Exeter, Devon UK • Apr 24, 2024 • VOL XII

Exeter, Devon UK • [date-today] • VOL XII
Home News University handling of sexual assaults criticised by survivors

University handling of sexual assaults criticised by survivors

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Image: Bryony Gooch

Students have spoken out about their experiences with the University following incidents of sexual assault and domestic abuse.

A Vice Chancellor’s email to all students on 19 March reported that the University is liaising with the Devon and Cornwall Police after two sexual assaults on Exeter students took place on Streatham Campus in the early hours of Sunday 7 March.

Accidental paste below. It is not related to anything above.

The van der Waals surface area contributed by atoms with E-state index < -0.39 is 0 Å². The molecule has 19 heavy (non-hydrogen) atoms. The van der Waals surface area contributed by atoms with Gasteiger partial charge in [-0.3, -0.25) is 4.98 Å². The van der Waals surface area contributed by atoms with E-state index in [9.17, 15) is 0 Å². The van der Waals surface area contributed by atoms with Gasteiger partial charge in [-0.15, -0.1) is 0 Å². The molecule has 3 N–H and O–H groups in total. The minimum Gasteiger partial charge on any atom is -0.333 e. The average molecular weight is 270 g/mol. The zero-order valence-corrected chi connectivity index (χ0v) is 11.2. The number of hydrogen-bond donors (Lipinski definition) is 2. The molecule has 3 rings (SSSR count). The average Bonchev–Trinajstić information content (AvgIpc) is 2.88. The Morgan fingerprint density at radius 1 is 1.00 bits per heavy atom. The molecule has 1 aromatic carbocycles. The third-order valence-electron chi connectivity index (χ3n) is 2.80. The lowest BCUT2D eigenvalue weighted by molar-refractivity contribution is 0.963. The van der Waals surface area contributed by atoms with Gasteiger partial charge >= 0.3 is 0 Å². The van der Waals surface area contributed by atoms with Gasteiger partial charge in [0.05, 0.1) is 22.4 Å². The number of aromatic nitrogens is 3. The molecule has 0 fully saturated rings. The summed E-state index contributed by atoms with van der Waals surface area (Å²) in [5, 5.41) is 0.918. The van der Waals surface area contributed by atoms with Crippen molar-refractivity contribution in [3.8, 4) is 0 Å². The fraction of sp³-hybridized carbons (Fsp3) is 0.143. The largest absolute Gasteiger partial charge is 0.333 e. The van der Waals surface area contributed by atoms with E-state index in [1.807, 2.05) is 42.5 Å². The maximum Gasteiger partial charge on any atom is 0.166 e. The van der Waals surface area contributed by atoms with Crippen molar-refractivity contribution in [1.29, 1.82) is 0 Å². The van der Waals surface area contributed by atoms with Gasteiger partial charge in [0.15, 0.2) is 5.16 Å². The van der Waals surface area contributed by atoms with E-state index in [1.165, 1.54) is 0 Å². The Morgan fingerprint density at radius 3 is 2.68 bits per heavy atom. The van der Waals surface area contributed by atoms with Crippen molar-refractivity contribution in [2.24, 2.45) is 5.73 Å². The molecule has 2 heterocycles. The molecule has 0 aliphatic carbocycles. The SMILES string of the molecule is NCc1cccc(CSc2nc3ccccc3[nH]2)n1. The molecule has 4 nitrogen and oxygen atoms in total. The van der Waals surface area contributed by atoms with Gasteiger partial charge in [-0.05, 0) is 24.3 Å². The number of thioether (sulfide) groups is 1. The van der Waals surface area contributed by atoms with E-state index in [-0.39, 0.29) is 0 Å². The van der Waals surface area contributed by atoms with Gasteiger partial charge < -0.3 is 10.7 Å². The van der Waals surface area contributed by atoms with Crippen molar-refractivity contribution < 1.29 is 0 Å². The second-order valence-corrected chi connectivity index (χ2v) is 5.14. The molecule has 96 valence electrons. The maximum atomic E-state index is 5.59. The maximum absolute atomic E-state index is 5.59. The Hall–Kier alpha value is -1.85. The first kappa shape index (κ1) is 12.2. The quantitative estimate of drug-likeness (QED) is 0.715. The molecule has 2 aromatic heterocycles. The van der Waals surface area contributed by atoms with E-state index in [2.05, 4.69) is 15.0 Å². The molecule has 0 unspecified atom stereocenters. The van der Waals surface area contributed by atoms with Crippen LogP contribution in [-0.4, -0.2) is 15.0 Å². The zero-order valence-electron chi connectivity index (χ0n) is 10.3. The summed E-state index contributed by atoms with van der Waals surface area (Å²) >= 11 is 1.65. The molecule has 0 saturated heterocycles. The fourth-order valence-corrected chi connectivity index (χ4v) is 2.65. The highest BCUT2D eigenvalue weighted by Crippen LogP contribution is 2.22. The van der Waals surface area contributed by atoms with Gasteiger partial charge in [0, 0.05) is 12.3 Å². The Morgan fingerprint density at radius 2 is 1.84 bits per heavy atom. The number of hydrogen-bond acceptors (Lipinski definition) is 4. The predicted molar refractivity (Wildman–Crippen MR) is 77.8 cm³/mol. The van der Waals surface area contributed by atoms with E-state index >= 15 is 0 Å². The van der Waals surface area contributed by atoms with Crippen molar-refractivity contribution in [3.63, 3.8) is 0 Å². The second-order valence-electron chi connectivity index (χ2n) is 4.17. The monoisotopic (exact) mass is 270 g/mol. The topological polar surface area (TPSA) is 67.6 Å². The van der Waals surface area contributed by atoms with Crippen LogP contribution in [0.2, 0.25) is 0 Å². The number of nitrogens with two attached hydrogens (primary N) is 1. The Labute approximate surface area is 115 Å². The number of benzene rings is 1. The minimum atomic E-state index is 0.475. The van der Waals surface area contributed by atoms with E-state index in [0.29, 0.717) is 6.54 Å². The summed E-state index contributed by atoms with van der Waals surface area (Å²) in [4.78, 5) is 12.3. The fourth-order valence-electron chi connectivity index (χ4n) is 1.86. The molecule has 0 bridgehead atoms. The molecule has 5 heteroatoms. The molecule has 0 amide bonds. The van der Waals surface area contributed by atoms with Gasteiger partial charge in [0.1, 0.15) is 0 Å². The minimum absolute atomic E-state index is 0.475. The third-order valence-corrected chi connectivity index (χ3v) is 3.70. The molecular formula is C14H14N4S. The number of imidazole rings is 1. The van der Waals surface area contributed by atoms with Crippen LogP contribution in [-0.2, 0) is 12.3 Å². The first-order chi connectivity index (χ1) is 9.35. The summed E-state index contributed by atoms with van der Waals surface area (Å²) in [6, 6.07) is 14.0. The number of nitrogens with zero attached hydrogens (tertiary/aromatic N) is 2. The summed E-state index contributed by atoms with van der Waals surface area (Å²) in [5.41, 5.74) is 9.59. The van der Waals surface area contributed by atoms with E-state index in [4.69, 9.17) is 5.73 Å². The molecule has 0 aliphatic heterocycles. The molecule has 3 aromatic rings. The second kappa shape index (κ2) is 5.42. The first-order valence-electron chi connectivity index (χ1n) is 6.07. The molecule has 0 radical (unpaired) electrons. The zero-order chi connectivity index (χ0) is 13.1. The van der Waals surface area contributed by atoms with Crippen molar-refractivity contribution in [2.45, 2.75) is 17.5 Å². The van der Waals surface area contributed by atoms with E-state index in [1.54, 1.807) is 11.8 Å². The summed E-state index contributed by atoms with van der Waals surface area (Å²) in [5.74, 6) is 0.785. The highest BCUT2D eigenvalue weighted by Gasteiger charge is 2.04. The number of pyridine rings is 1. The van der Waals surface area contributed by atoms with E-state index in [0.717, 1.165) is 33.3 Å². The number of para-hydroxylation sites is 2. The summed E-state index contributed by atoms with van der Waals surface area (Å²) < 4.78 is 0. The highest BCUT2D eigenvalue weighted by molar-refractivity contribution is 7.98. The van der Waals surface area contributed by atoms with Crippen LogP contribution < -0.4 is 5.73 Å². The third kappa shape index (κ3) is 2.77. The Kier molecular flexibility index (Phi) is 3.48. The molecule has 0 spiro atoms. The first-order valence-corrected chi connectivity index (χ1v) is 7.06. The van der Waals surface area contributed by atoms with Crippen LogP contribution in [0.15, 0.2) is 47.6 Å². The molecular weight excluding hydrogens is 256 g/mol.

The University expressed that their priority is supporting any students involved as well as any who have been affected by these incidents. Vice Chancellor Professor Lisa Roberts stated: “our actions and approach have been to focus on the care, welfare and wishes of the students involved, including the communication of this incident.”

One student came forward to tell us how the email affected her after the University’s handling of her own situation. 

Following various risk assessments with her Domestic Violence and Abuse worker “it was deemed unsafe for me to stay in my home” she explained.

“I was told I cannot go into public on my own and I cannot post on social media – I was considered at high risk. The University knew this as the police had contacted them.”